Pliny the Elder told the story of two rival painters, Zeuxis and Parrhasius, who were competing to see who could produce the most realistic painting. The story goes that Zeuxis had painted a picture of grapes so realistically, that birds were deceived enough to peck at the fruit. After Parrhasius finished his painting, he invited Zeuxis to his studio. Zeuxis tried to lift the curtain from the panel to see the painting underneath. To his surprise, the panel was a painting of a curtain. Zeuxis conceded that Parrhasius was a better painter, whereas he had deceived only birds, Parrhasius had fooled a human being.
The Thyssen Museum invites us to think about it in an interesting exhibition “ Miradas Cruzadas”
Human beings feel the enchantment of the mirror in the early months of life. Confronted with its image, the infant becomes aware of its own existence and begins to construct its identity as a subject, in a process that Jacques Lacan designated the “mirror stage.” From that point on, like a Narcissus redevises, the child cannot resist contemplating its own reflection. Glass or metallic surfaces and, of course, water will attract the child’s attention in a process that both reveals our desire to observe ourselves at the same time that it confirms our fundamental alterity, our other-ness. The mirror reflects everything we see in reverse, and yet it awakens a dark sense that it is also somehow hiding something. Like Alice, who immerses herself in the world beyond the mirror’s surface, the painters brought together in the sixth display of series, carry us over into the mysterious world revealed by reflections.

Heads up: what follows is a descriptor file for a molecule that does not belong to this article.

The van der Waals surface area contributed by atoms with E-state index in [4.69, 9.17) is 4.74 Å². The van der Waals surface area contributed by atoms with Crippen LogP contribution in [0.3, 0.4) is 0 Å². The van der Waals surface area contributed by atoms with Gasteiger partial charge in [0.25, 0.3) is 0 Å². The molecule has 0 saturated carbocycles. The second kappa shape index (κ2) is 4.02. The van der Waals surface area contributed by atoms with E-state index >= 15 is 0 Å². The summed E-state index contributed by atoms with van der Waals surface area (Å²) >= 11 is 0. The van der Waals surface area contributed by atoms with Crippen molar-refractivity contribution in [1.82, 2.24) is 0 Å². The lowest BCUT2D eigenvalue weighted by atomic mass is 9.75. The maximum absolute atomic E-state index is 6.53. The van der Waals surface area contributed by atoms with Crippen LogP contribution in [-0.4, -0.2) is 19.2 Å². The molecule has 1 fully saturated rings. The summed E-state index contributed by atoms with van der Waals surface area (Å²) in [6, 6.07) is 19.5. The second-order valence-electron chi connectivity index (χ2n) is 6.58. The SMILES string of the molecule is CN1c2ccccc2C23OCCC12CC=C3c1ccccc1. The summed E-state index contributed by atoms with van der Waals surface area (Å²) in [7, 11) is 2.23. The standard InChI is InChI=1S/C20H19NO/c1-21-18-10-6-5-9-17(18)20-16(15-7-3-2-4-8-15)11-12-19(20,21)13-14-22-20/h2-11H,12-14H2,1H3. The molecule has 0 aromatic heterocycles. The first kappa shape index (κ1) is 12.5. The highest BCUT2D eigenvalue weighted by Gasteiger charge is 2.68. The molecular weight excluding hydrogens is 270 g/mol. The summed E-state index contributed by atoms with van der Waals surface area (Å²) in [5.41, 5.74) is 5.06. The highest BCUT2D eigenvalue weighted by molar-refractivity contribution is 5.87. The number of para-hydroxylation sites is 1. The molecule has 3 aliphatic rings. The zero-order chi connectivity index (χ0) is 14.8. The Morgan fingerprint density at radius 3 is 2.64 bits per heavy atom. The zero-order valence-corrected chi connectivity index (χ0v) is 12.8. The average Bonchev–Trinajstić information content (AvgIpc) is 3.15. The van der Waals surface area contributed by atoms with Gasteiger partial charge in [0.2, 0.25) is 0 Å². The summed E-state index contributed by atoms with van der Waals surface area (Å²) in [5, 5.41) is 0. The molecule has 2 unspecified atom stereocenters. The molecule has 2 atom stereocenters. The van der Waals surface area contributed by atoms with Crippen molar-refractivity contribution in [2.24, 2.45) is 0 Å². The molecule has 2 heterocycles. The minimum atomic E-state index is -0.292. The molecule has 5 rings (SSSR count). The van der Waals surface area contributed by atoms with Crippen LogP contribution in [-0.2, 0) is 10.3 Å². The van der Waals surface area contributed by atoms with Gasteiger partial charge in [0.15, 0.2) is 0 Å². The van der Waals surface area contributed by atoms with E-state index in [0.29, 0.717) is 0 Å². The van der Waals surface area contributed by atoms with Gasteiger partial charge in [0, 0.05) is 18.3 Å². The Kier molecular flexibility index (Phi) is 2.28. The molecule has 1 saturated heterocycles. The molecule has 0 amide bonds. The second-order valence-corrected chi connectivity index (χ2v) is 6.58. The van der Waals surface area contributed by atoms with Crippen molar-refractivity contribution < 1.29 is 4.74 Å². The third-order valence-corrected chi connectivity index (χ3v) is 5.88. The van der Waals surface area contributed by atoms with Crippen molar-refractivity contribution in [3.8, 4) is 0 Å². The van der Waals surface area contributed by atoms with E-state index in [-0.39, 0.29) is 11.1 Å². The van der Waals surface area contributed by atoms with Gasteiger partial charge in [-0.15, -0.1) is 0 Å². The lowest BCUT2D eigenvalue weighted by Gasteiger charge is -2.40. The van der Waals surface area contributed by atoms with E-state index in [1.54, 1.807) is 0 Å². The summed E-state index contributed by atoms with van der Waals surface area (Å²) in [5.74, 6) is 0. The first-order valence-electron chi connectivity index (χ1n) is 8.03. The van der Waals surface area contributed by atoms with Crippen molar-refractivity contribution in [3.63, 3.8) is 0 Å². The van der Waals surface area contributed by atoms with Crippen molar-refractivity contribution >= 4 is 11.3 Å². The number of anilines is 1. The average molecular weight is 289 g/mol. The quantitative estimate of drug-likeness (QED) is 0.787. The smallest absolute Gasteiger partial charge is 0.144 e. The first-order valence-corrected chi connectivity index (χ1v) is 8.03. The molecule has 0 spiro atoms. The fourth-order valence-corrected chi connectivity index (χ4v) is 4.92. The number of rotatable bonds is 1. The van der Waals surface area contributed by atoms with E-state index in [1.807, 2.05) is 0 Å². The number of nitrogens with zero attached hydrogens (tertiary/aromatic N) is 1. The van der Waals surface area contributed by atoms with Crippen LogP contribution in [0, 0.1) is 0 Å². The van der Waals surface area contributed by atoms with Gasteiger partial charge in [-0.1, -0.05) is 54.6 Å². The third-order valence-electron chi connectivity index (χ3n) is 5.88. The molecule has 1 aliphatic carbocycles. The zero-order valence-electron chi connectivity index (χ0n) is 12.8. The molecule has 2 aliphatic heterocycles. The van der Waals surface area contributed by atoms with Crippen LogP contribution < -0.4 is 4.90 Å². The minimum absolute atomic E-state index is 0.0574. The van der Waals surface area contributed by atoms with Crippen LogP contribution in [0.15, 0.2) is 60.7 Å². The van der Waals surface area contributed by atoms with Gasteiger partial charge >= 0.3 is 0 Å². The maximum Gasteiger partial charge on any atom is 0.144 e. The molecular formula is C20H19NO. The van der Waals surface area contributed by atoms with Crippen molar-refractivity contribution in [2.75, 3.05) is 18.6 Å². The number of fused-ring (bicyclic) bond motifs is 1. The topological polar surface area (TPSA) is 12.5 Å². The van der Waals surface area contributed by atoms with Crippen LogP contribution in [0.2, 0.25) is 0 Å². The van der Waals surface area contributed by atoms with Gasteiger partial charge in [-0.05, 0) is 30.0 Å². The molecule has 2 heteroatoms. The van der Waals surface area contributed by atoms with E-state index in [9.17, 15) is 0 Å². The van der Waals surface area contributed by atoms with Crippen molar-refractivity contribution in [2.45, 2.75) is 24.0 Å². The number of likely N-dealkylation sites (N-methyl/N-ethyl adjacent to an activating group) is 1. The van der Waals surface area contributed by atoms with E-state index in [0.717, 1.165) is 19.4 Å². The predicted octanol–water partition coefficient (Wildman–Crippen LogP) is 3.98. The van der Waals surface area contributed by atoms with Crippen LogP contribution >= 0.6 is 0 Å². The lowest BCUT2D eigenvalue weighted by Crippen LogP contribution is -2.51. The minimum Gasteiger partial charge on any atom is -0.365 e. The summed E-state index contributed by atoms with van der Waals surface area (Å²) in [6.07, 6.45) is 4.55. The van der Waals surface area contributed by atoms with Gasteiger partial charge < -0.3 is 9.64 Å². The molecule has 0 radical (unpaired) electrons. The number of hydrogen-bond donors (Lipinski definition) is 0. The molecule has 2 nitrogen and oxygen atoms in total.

“There’s the room you can see through the glass – that’s just the same as our drawing-room, only the things go the other way,” Alice explains to her pet kitten at the beginning of Through the Looking-Glass, and What Alice Found There. “The books are something like our books, only the words go the wrong way; I know that, because I’ve held up one of our books to the glass, and then they hold up one in the other room.”
Going beyond the iconographic commonplace according to which mirrors are deployed as images of vanity or lust, or as symbols of absolute values like truth, wisdom, or purity, on this occasion we aim to focus principally on these artists’ use of such motifs as a way of self-reflexively examining pictorial representation and the painting ’s limits.
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